As the summer of 1936 faded into fall, New York State Police and local authorities in Sullivan County were trying desperately to uncover new leads in what had turned out to be a particularly perplexing murder investigation.
It had begun just before six o’clock in the morning on Saturday, September 5, when a young milkman from Hurleyville was making a delivery to the Paramount Manor hotel, just a short distance from the hamlet on the road to Liberty. As Dave Margolin neared the main gate, he came upon a stopped car, blocking the long driveway to the main house. Even in the faint early morning light he could make out that the driver’s side door was open. As he left his truck and approached the car, he noted it was a taxi, a dark-colored Lincoln sedan, New York license plate number 034-657. And then he saw something that he would never forget.
A man lay face up in the driveway, his legs crossed, his feet resting on the running board of the vehicle. Beneath his head, a dark reddish brown pool of blood slowly soaked into the gravel. Directly overhead, the hotel’s sign spanned the driveway. It read “Paramount Manor: Hotel of Happiness.”
Margolin sprinted the remaining hundred yards or so to the hotel office and immediately called town of Fallsburg Constable William Kollander, who, in turn, contacted State Police Sergeant Thomas Mangan and Sullivan County Sheriff Harry Borden. Before long, half-a-dozen law enforcement officials had converged on the hotel.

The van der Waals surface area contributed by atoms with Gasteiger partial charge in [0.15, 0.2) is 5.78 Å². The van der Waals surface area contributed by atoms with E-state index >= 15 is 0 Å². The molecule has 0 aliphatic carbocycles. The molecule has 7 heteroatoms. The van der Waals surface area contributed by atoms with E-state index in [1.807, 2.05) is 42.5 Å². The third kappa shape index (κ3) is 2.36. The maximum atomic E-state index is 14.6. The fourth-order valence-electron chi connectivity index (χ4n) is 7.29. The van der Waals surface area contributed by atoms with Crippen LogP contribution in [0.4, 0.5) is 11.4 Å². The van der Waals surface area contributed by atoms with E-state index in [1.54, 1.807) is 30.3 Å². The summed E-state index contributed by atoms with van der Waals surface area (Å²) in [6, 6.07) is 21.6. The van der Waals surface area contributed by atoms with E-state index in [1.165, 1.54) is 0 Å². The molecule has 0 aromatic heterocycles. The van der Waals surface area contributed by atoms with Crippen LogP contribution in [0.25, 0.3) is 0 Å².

Troopers Joseph Miller and Richard Klausman and Deputy Sheriff Jay Lass cordoned off the crime scene while Mangan and Sullivan County Coroner Dr. Ralph S. Breakey examined the victim, who was quickly identified as 34-year-old Irving Ashkenas, a self-employed taxi cab driver who split his time between Brooklyn and Loch Sheldrake. Police later learned that Ashkenas was an ex-con, convicted of manslaughter in connection with the death of Jacob Rothenberg in a 1930 garment strike riot, and sentenced to fifteen years in Sing Sing. He had served part of that time, had been transferred to Attica, and then paroled. He was on parole at the time of his death.
Breakey initially found five bullet wounds in the body. Four bullets, he determined, had been fired from outside the car and the other by someone alongside the driver in the front seat. All five shots had struck Ashkenas in the head or chest. Breakey ordered the body removed to the McGibbon & Currey Funeral Home in Liberty for further examination. There, he would later discover a total of sixteen wounds, including stab wounds, and would recover five bullets from two different guns, one a .32 caliber, the other a .38.
Mangan, meanwhile, questioned a number of people at the scene, but could find no one who would admit having heard the shots. One hotel employee, a chambermaid named Hattie Bernstein, was taken to Monticello for further interrogation, but was eventually released. Police found witnesses who had seen Ashkenas in the lobby of the Riviera, a Loch Sheldrake nightclub, shortly after two a.m. the morning of the murder, and who had seen him leave the nightclub alone, but they could not account for his whereabouts after that.
The Liberty Register later reported that “authorities believed the taxi operator had taken one man, or possibly two men, in his car to the gate of the Paramount Manor hotel, and this man, or these men, accomplished the killing.”